In December 1965 the squadron left Forbes for Clark Air Base, Philippines, arriving in late January 1966 to perform theater airlift in Southeast Asia as part of 315th Air Division.[2] The unit deployed aircraft and crews to provide intra-theater airlift for United States military civic actions, combat support and civic assistance throughout the Republic of Vietnam, particularly from the C-130 operating location at Tan Son Nhut Airport outside Saigon.[citation needed] In May 1969, the unit assumed the Commando Vault mission, dropping a 10,000-pound bomb designed to clear helicopter landing zones out of jungle from its cargo bay.[2] The squadron was inactivated in October 1970[2] and its remaining aircraft and crews were distributed among the 463d Tactical Airlift Wing's other squadrons.

The squadron was reactivated in April 1971 at Langley Air Force Base, Virginia and began training with C-130s. Shortly after becoming combat ready, in November its mission, equipment and personnel were transferred to the 38th Tactical Airlift Squadron and the 29th was inactivated.[2]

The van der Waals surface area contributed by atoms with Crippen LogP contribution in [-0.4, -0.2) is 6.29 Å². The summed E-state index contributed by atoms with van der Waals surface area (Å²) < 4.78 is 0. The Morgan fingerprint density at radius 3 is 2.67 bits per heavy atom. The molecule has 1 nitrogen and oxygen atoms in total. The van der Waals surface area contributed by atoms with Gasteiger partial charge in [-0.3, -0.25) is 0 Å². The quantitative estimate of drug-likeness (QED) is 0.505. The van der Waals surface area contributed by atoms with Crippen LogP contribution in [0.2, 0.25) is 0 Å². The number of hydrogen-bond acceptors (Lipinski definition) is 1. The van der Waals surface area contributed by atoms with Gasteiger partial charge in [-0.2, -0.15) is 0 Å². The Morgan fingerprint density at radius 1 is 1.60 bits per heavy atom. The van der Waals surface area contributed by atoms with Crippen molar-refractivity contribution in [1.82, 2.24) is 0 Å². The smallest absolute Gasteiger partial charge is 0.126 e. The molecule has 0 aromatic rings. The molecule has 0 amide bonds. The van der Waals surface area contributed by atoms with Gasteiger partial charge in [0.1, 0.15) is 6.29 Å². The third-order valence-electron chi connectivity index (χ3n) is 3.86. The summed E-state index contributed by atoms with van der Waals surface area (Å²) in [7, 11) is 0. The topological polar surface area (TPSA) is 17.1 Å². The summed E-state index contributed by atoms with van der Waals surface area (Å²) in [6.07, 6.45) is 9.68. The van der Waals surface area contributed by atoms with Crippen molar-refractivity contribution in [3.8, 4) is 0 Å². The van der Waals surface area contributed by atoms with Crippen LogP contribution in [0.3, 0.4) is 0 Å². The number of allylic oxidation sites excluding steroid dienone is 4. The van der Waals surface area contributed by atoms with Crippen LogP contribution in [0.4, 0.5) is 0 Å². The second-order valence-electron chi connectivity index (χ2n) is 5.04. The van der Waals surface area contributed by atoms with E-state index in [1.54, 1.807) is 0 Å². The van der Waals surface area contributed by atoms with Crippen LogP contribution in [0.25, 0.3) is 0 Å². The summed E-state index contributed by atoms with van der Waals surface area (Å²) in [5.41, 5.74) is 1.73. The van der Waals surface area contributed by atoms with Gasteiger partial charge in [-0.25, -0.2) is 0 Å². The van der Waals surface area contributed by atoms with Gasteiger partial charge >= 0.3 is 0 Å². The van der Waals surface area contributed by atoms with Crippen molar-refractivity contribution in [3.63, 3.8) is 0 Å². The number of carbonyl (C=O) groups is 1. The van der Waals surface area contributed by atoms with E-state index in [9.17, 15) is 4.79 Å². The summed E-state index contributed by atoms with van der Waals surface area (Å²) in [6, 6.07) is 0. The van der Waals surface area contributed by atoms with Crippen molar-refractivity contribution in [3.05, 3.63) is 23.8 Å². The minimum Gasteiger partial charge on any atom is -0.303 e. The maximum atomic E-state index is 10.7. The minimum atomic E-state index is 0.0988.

Weapons system training[edit]

The squadron was redesignated the 29th Weapons Squadron and reactivated in June 2003 at Little Rock Air Force Base, Arkansas as part of the USAF Mobility Weapons School and equipped with C-130 Hercules. The squadron was reassigned to the USAF Weapons School at Nellis Air Force Base, Nevada in 2006.[2] In August 2014 the squadron established a detachment at Rosecrans Field, Missouri to conduct the Weapons Instructor Course for Air National Guard and Air Force Reserve aircrews flying the C-130H. The 29th elements at Little Rock will then concentrate on the Weapons Instructor Course for the C-130J.[6]